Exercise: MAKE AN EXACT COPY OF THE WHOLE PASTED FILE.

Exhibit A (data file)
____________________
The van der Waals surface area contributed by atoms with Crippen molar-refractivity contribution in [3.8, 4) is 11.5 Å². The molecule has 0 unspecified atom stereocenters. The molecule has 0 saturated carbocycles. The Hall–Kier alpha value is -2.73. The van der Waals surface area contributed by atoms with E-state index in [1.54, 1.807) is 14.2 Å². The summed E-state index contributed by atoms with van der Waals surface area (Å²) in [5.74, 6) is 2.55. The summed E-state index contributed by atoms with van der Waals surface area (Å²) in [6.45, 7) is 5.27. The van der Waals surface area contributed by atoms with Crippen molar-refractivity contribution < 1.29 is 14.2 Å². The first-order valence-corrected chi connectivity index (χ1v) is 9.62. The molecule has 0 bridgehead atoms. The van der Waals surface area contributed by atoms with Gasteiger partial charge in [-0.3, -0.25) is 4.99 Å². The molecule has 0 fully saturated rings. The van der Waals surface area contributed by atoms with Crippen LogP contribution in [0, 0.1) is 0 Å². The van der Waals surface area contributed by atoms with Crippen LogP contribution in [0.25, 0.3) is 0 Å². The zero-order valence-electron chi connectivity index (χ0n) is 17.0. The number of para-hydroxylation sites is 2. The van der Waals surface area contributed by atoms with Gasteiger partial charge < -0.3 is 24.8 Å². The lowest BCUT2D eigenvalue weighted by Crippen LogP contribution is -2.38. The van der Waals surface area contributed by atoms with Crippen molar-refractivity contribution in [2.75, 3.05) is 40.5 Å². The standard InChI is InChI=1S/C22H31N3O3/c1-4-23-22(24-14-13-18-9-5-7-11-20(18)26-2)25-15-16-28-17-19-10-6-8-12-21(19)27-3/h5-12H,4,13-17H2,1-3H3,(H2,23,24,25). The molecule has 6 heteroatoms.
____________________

The van der Waals surface area contributed by atoms with Crippen molar-refractivity contribution in [3.8, 4) is 11.5 Å². The molecule has 0 unspecified atom stereocenters. The molecule has 0 saturated carbocycles. The Hall–Kier alpha value is -2.73. The van der Waals surface area contributed by atoms with E-state index in [1.54, 1.807) is 14.2 Å². The summed E-state index contributed by atoms with van der Waals surface area (Å²) in [5.74, 6) is 2.55. The summed E-state index contributed by atoms with van der Waals surface area (Å²) in [6.45, 7) is 5.27. The van der Waals surface area contributed by atoms with Crippen molar-refractivity contribution < 1.29 is 14.2 Å². The first-order valence-corrected chi connectivity index (χ1v) is 9.62. The molecule has 0 bridgehead atoms. The van der Waals surface area contributed by atoms with Gasteiger partial charge in [-0.3, -0.25) is 4.99 Å². The molecule has 0 fully saturated rings. The van der Waals surface area contributed by atoms with Crippen LogP contribution in [0, 0.1) is 0 Å². The van der Waals surface area contributed by atoms with Crippen LogP contribution in [0.25, 0.3) is 0 Å². The zero-order valence-electron chi connectivity index (χ0n) is 17.0. The number of para-hydroxylation sites is 2. The van der Waals surface area contributed by atoms with Gasteiger partial charge < -0.3 is 24.8 Å². The lowest BCUT2D eigenvalue weighted by Crippen LogP contribution is -2.38. The van der Waals surface area contributed by atoms with Crippen molar-refractivity contribution in [2.75, 3.05) is 40.5 Å². The standard InChI is InChI=1S/C22H31N3O3/c1-4-23-22(24-14-13-18-9-5-7-11-20(18)26-2)25-15-16-28-17-19-10-6-8-12-21(19)27-3/h5-12H,4,13-17H2,1-3H3,(H2,23,24,25). The molecule has 6 heteroatoms.